In automated aerospace assembly, computer numerical controls (CNCs) are better able to address complex interpolated motion than programmable logic controllers (PLCs). CNC technologies are finding increased application in complex airframe alignment tooling, robot control, additive machining, fiber placement and tape laying, and 5-axis machining.
As CNC use grows, manufacturers must integrate them into product lifecycle management (PLM), manufacturing execution systems (MES), and manufacturing operations management (MOM) environments. To optimize production processes, MOM software focuses on efficiency, flexibility, and time-to-market, including:
Integration with order management
Advanced planning, scheduling
Tracking and tracing
Supervisory control and data acquisition (SCADA)
Research and development (R&D) management
As CNC technologies and software management tools have grown individually – often counter-productively – challenges have emerged:
Production planning, operational management of a variety of machines
Optimizing performance, flexibility of PLC-, CNC-based production machines
Extracting data for monitoring, putting the right information back into the machines, proper human machine interface (HMI)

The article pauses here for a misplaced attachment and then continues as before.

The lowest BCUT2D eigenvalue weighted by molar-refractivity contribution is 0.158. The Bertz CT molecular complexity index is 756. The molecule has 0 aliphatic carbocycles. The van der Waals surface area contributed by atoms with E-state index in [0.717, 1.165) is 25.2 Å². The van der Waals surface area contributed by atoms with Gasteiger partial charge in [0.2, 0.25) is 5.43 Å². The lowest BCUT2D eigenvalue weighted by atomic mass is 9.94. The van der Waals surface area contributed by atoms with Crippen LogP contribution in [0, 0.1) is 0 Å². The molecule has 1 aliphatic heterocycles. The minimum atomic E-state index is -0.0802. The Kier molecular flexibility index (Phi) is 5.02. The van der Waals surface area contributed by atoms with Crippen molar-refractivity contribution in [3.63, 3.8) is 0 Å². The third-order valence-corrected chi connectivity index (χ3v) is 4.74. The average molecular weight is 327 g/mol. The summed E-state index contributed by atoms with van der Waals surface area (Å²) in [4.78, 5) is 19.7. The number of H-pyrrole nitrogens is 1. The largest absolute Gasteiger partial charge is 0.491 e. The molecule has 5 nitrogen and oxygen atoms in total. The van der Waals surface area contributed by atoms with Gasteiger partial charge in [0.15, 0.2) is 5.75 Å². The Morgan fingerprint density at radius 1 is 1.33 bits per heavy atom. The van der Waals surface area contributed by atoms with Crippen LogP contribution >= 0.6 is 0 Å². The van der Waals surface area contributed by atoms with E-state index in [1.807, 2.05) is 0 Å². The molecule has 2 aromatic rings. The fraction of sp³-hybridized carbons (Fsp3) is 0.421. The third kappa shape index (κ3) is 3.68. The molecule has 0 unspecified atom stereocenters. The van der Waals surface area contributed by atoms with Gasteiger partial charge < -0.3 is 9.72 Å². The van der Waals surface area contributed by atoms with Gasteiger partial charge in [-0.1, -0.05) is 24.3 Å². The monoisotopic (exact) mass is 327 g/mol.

Managing operator skill levels on variety of controllers
Maintaining variety of machines, spare parts
One platform, all technologies
Aircraft parts machining and assembly technologies can be standardized using today’s CNC platforms. With system openness, technology can be adapted to fit the machine tool and other production machining technologies – not only for traditional metal cutting, but for composites production. In-cavity fiber molding, composite tape laying, ceramic, and powdered metal additive processes use CNC technology with adaptive modes and high customization for motion control and data transmission.
Using CNC as a single standard for various production technologies enables:
Uniform operation, programming of various machines
Machine data integration on a standard communications platform; consolidated information from various brands of sensors, motion components
Consistent, global programming, operations, maintenance training
The open architecture of advanced CNC comes from standard systems, the virtual numeric control kernel (VNCK) for virtual simulation, and simple language commands on the HMI – all engineered on the control at NC language level. PLCs can be adapted via standard engineering tools, and CNC applications can be supplemented with software tools from third-party suppliers – tool and process monitoring systems, measurement systems, tele-services, and video monitoring systems.
High performance 5-axis machining
To machine complex parts, CNC software can improve performance and precision, since machine kinematics are no longer the sole determinant when machining. The CNC can adjust interpolation of machine axes to integrate with orientation vectors to the workpiece, increasing surface finish quality, optimizing cutting speed, and increasing efficiency.